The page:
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Methods of Conflict Resolution: Negotiation

  • Paul MeertsEmail author
Chapter
Part of the United Nations University Series on Regionalism book series (UNSR, volume 17)

Abstract

International negotiations as an instrument in conflict resolution are difficult to to grasp, both in theory and practice. Yet it is important to get to grips with this process, as negotiations between states and in international organizations are the lifeblood of the international body politic. The Charter of the United Nations, for obvious reasons, ranks negotiation as the foremost instrument in the peaceful settlement of inter-state conflicts. Scholars of international relations are still searching for methodologies and theories to explain outcomes of negotiations by the processes that produce them.

This chapter approaches the process of international negotiations from different angles, while applying a multi-faceted qualitiative analysis of case studies from the past and the present. It is hoped that a better understanding of negotiation as one of the main tools of conflict resolution will help to enhance the effectiveness of this process as an alternative to warfare. Words, after all, are cheaper than weapons. Still, negotiation is basically a struggle in the promotion and defence of state interests. It is war by peaceful means.

The central proposition of this chapter is that negotiations between states can only be a viable replacement of the use of violence if they are conducted within the framework of international regimes that set the rules and procedures for negotiation behaviour and mitigate lack of trust. International regimes may take the shape of international organizations, which can force countries to live up to their agreements. International negotiation processes may be taken as a ceaseless series of attempts to bring more order to the international system. If this system is eroded, negotiation will be a less effective alternative to the use of force in international relations.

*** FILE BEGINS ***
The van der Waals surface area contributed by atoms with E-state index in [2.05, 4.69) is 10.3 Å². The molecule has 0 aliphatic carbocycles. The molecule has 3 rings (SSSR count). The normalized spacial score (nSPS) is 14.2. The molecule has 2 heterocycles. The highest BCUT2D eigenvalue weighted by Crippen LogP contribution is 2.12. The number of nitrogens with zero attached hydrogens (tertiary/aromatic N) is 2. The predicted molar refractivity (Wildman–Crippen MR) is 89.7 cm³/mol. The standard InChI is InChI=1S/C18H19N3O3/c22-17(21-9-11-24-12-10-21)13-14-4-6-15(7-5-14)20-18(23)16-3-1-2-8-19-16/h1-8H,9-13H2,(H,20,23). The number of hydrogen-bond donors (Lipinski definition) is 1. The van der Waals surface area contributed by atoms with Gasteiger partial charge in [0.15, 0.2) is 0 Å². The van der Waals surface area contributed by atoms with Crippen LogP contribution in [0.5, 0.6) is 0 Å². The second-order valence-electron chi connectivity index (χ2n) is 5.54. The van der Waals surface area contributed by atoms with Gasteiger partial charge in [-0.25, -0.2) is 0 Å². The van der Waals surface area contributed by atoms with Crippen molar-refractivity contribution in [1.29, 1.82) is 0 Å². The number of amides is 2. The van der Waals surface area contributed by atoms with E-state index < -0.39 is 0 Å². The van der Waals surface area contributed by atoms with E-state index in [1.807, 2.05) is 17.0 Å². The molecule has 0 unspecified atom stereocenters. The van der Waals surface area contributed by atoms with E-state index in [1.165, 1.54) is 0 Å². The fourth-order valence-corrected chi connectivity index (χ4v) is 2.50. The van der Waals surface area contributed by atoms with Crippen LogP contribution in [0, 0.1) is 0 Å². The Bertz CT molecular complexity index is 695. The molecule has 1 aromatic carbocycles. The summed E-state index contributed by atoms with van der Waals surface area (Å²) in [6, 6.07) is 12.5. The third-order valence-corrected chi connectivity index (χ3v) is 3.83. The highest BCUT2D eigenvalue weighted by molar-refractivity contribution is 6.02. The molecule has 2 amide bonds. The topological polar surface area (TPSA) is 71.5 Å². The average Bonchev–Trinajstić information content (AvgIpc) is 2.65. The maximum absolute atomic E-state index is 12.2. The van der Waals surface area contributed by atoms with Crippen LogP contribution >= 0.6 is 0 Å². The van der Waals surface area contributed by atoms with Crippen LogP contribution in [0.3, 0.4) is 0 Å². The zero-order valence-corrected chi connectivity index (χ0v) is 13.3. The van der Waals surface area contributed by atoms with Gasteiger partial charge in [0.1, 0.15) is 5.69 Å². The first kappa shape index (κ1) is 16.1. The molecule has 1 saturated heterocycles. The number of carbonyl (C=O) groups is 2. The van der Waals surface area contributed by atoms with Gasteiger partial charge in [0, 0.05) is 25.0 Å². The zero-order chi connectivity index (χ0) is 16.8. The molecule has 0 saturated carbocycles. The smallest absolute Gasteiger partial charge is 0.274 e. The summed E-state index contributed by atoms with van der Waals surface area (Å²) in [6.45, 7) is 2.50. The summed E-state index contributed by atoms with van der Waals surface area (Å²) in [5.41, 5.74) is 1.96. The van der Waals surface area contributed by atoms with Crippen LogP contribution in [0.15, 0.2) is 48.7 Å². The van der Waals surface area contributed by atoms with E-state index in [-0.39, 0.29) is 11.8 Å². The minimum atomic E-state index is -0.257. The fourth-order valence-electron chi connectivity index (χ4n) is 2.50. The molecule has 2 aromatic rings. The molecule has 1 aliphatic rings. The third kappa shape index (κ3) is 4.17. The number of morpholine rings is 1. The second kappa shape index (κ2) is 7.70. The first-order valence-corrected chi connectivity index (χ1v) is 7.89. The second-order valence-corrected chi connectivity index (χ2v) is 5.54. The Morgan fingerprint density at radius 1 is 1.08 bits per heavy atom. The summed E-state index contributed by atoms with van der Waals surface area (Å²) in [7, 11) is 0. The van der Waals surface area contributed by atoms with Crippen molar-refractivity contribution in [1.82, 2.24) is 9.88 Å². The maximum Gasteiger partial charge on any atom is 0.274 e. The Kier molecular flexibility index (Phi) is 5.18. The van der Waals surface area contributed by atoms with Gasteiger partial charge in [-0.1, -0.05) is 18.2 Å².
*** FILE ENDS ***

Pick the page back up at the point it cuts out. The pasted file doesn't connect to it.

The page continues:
Keywords

International negotiation processes Practioners-researchers-trainers Parties-people-preferences Procedure-process-power Competing-conceding-coordinating Context-changes-challenges 

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Copyright information

© Springer Nature Switzerland AG 2020

Authors and Affiliations

  1. 1.Netherlands Institute of International Relations ‘Clingendael’The HagueThe Netherlands

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